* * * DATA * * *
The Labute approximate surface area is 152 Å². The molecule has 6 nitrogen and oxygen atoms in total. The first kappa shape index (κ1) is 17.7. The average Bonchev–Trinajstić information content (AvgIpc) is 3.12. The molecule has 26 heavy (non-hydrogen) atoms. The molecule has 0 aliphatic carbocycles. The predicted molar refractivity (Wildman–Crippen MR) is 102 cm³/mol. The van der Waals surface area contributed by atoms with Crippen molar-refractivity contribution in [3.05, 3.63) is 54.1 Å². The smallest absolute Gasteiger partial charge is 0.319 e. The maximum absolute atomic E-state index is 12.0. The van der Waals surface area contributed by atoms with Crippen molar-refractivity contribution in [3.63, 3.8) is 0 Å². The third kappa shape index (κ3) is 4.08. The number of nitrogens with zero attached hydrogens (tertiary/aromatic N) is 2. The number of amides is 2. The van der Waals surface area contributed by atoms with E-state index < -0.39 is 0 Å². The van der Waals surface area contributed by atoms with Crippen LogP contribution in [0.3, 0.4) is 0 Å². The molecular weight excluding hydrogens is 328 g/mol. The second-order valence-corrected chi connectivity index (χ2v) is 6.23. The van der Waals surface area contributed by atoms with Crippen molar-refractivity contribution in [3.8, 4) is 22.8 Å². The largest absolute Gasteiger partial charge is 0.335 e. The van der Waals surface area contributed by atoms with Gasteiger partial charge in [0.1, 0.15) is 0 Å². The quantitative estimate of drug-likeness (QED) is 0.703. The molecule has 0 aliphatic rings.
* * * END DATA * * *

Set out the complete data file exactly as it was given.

The Labute approximate surface area is 152 Å². The molecule has 6 nitrogen and oxygen atoms in total. The first kappa shape index (κ1) is 17.7. The average Bonchev–Trinajstić information content (AvgIpc) is 3.12. The molecule has 26 heavy (non-hydrogen) atoms. The molecule has 0 aliphatic carbocycles. The predicted molar refractivity (Wildman–Crippen MR) is 102 cm³/mol. The van der Waals surface area contributed by atoms with Crippen molar-refractivity contribution in [3.05, 3.63) is 54.1 Å². The smallest absolute Gasteiger partial charge is 0.319 e. The maximum absolute atomic E-state index is 12.0. The van der Waals surface area contributed by atoms with Crippen molar-refractivity contribution in [3.63, 3.8) is 0 Å². The third kappa shape index (κ3) is 4.08. The number of nitrogens with zero attached hydrogens (tertiary/aromatic N) is 2. The number of amides is 2. The van der Waals surface area contributed by atoms with E-state index < -0.39 is 0 Å². The van der Waals surface area contributed by atoms with Crippen LogP contribution in [0.3, 0.4) is 0 Å². The molecular weight excluding hydrogens is 328 g/mol. The second-order valence-corrected chi connectivity index (χ2v) is 6.23. The van der Waals surface area contributed by atoms with Crippen molar-refractivity contribution in [3.8, 4) is 22.8 Å². The largest absolute Gasteiger partial charge is 0.335 e. The van der Waals surface area contributed by atoms with Gasteiger partial charge in [0.1, 0.15) is 0 Å². The quantitative estimate of drug-likeness (QED) is 0.703. The molecule has 0 aliphatic rings.